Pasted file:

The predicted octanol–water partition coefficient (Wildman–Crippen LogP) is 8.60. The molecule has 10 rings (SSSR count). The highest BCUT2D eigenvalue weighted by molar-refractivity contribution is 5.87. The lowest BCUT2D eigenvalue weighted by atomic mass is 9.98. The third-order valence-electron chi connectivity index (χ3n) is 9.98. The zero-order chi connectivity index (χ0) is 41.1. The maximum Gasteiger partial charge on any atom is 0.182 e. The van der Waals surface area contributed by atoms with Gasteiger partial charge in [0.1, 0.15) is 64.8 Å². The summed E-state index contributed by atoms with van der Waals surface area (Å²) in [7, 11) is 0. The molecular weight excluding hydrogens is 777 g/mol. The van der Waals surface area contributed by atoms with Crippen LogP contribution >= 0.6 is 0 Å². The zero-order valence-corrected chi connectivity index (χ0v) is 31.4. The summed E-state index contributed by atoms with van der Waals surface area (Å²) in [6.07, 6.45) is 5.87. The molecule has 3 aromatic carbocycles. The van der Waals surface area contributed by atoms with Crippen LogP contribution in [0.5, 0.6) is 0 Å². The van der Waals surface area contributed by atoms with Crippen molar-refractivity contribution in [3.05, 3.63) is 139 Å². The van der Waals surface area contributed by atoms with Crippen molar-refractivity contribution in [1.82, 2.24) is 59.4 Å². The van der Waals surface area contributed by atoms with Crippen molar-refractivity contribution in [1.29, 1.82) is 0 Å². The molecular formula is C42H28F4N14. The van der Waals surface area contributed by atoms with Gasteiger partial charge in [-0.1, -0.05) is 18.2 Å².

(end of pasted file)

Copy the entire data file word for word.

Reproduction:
The predicted octanol–water partition coefficient (Wildman–Crippen LogP) is 8.60. The molecule has 10 rings (SSSR count). The highest BCUT2D eigenvalue weighted by molar-refractivity contribution is 5.87. The lowest BCUT2D eigenvalue weighted by atomic mass is 9.98. The third-order valence-electron chi connectivity index (χ3n) is 9.98. The zero-order chi connectivity index (χ0) is 41.1. The maximum Gasteiger partial charge on any atom is 0.182 e. The van der Waals surface area contributed by atoms with Gasteiger partial charge in [0.1, 0.15) is 64.8 Å². The summed E-state index contributed by atoms with van der Waals surface area (Å²) in [7, 11) is 0. The molecular weight excluding hydrogens is 777 g/mol. The van der Waals surface area contributed by atoms with Crippen LogP contribution >= 0.6 is 0 Å². The zero-order valence-corrected chi connectivity index (χ0v) is 31.4. The summed E-state index contributed by atoms with van der Waals surface area (Å²) in [6.07, 6.45) is 5.87. The molecule has 3 aromatic carbocycles. The van der Waals surface area contributed by atoms with Crippen LogP contribution in [0.5, 0.6) is 0 Å². The van der Waals surface area contributed by atoms with Crippen molar-refractivity contribution in [3.05, 3.63) is 139 Å². The van der Waals surface area contributed by atoms with Crippen molar-refractivity contribution in [1.82, 2.24) is 59.4 Å². The van der Waals surface area contributed by atoms with Crippen molar-refractivity contribution in [1.29, 1.82) is 0 Å². The molecular formula is C42H28F4N14. The van der Waals surface area contributed by atoms with Gasteiger partial charge in [-0.1, -0.05) is 18.2 Å².